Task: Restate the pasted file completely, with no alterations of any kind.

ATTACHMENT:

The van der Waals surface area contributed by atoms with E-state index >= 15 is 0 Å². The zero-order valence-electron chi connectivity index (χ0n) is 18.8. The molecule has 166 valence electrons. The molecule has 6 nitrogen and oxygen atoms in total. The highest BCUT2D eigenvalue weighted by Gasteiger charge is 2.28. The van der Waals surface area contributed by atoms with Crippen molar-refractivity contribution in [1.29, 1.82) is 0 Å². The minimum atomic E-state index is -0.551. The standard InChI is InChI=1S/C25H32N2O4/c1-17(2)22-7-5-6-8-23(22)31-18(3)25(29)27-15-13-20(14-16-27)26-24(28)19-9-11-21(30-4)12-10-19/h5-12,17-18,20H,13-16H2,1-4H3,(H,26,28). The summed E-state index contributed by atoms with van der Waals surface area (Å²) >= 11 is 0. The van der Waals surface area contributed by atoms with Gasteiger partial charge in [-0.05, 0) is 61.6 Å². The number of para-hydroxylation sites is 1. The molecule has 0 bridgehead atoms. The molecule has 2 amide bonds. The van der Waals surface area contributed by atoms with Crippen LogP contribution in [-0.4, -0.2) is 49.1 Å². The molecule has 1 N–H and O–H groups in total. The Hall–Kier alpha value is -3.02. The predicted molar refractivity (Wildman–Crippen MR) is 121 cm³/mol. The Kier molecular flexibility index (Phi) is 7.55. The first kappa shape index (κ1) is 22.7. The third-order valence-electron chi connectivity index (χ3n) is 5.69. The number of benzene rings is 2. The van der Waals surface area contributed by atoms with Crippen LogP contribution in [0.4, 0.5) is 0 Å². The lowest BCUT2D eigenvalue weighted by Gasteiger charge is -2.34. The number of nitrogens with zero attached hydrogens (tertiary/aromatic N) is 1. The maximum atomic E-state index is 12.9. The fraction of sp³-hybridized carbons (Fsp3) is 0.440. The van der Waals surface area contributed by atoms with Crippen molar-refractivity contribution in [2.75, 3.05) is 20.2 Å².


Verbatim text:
The van der Waals surface area contributed by atoms with E-state index >= 15 is 0 Å². The zero-order valence-electron chi connectivity index (χ0n) is 18.8. The molecule has 166 valence electrons. The molecule has 6 nitrogen and oxygen atoms in total. The highest BCUT2D eigenvalue weighted by Gasteiger charge is 2.28. The van der Waals surface area contributed by atoms with Crippen molar-refractivity contribution in [1.29, 1.82) is 0 Å². The minimum atomic E-state index is -0.551. The standard InChI is InChI=1S/C25H32N2O4/c1-17(2)22-7-5-6-8-23(22)31-18(3)25(29)27-15-13-20(14-16-27)26-24(28)19-9-11-21(30-4)12-10-19/h5-12,17-18,20H,13-16H2,1-4H3,(H,26,28). The summed E-state index contributed by atoms with van der Waals surface area (Å²) >= 11 is 0. The van der Waals surface area contributed by atoms with Gasteiger partial charge in [-0.05, 0) is 61.6 Å². The number of para-hydroxylation sites is 1. The molecule has 0 bridgehead atoms. The molecule has 2 amide bonds. The van der Waals surface area contributed by atoms with Crippen LogP contribution in [-0.4, -0.2) is 49.1 Å². The molecule has 1 N–H and O–H groups in total. The Hall–Kier alpha value is -3.02. The predicted molar refractivity (Wildman–Crippen MR) is 121 cm³/mol. The Kier molecular flexibility index (Phi) is 7.55. The first kappa shape index (κ1) is 22.7. The third-order valence-electron chi connectivity index (χ3n) is 5.69. The number of benzene rings is 2. The van der Waals surface area contributed by atoms with Crippen LogP contribution in [0.4, 0.5) is 0 Å². The lowest BCUT2D eigenvalue weighted by Gasteiger charge is -2.34. The number of nitrogens with zero attached hydrogens (tertiary/aromatic N) is 1. The maximum atomic E-state index is 12.9. The fraction of sp³-hybridized carbons (Fsp3) is 0.440. The van der Waals surface area contributed by atoms with Crippen molar-refractivity contribution in [2.75, 3.05) is 20.2 Å².